It’s possible to mourn Paris and Beirut at the same time, while being cognisant of the fact that all around the world, hundreds are dying in events that aren’t marked by the media, let alone facebook – and to feel angry about that. I didn’t change my facebook picture to the French flag overlay but I don’t judge those that do. What do you do when the world is full of horrors? You do what you can and what your conscience demands. I don’t think self-righteously denouncing those that do change their facebook status makes a difference to the structural issues that mean a French flag is available but a Lebanese flag isn’t. Others put it best:



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Respectability Politics

Why don’t we have our own version of Code Switch on the BBC or another major platform? For the views of PoC we have the Voice and other publications, and to be fair there is the BBC Black stream of programming, but there is something about Code Switch’s exploration of issues from a slightly nerdy political science/social studies perspective that I really wish we could apply in the UK.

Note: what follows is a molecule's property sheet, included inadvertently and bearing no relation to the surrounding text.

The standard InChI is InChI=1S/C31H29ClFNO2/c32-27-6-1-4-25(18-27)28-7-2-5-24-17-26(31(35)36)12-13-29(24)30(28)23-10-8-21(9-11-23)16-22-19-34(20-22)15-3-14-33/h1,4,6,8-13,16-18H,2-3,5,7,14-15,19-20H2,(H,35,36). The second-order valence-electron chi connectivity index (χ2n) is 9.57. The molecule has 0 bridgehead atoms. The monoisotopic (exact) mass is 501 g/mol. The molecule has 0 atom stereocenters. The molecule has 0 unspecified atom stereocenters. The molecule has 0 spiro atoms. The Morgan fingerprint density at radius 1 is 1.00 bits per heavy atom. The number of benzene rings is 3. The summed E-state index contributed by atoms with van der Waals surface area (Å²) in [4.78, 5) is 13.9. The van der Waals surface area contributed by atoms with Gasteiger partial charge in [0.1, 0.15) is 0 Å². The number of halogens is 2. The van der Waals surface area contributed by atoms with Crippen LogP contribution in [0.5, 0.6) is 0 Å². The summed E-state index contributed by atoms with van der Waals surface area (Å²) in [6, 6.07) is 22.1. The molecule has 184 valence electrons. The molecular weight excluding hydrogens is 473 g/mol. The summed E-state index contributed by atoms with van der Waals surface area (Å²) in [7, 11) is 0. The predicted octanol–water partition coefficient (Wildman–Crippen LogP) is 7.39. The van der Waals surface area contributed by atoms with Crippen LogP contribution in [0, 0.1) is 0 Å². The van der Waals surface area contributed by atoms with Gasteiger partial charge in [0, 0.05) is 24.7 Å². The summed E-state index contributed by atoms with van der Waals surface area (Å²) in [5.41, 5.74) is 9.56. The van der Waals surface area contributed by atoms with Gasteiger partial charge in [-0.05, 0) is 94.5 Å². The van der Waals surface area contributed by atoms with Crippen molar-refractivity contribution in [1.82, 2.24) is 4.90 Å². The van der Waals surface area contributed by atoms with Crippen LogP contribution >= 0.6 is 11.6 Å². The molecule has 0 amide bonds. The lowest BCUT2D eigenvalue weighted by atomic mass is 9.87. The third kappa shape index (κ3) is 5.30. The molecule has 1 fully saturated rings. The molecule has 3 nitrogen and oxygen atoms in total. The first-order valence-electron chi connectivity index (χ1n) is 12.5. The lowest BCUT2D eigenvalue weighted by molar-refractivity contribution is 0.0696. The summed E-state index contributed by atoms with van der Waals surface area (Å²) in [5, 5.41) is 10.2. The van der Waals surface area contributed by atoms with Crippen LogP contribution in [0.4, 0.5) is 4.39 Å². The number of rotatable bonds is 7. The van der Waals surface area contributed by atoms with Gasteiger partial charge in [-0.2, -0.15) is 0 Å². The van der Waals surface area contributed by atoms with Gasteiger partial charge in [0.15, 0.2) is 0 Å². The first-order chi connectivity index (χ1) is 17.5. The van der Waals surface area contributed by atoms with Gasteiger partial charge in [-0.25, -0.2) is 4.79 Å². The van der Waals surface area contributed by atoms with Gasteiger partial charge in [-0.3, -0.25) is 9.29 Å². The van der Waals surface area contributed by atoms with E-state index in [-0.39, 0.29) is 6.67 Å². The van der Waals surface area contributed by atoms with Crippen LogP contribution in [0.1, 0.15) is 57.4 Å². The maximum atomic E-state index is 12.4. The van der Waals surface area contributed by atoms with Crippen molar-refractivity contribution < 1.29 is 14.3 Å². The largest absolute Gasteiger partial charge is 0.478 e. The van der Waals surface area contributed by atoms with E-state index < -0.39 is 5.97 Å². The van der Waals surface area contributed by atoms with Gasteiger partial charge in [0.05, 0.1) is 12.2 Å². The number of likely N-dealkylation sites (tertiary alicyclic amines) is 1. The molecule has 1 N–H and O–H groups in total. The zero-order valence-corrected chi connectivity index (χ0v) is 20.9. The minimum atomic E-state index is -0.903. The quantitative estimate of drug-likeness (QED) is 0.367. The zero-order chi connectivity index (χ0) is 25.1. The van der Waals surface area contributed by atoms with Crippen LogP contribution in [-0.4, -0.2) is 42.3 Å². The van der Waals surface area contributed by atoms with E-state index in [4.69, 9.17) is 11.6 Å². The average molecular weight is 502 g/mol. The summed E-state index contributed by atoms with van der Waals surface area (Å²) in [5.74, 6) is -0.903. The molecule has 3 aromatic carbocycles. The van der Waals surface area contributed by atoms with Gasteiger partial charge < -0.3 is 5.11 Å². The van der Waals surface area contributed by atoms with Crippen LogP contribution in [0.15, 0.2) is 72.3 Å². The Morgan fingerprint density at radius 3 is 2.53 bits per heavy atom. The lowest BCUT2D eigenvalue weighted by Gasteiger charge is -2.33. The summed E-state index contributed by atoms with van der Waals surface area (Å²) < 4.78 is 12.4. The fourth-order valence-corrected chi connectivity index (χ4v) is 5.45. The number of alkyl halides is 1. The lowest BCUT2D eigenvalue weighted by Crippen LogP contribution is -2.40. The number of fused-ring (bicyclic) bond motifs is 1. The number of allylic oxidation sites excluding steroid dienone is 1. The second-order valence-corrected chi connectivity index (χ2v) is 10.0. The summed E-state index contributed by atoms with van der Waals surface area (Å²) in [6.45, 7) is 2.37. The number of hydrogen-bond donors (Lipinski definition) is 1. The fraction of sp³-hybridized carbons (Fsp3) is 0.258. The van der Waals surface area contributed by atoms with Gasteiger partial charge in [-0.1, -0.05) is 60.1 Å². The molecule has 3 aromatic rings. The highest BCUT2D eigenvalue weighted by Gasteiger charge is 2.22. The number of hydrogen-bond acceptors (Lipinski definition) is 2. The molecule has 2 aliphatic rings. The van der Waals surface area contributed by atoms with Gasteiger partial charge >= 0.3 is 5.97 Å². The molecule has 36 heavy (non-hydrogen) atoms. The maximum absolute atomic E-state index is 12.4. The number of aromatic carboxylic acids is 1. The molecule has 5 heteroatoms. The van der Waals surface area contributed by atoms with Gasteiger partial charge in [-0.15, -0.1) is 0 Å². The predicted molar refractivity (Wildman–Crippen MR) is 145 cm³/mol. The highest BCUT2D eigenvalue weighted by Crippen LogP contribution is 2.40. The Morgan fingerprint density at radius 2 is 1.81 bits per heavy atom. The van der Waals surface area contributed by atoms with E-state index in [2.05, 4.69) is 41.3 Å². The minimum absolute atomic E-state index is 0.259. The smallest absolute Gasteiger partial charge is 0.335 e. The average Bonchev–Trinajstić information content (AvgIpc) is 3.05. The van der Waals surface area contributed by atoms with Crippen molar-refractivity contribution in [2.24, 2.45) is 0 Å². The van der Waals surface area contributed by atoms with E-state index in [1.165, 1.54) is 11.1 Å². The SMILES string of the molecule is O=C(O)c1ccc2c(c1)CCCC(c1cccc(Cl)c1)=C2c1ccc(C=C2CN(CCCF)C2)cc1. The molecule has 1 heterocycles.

I found myself thinking this again while reading a fascinating discussion on Respectability Politics , which I had heard of, and the origin and evolution of the concept, which I had not – all in the context of #BlackLivesMatter

As NPR put it, respectability politics [is] the notion that problems in the black community spume from within, and that by adopting a certain lifestyle, black people can inoculate themselves from discrimination.

But the origins of the term are much more nuanced.

As For Harriet explains: The rejection of respectability is central to the organizing of the Black Lives Matter movement. References to “respectability politics” are often used as short hand to signify standing in solidarity with those most marginalized in Black communities. But rarely is context provided for the phrase, and its origins are almost never mentioned.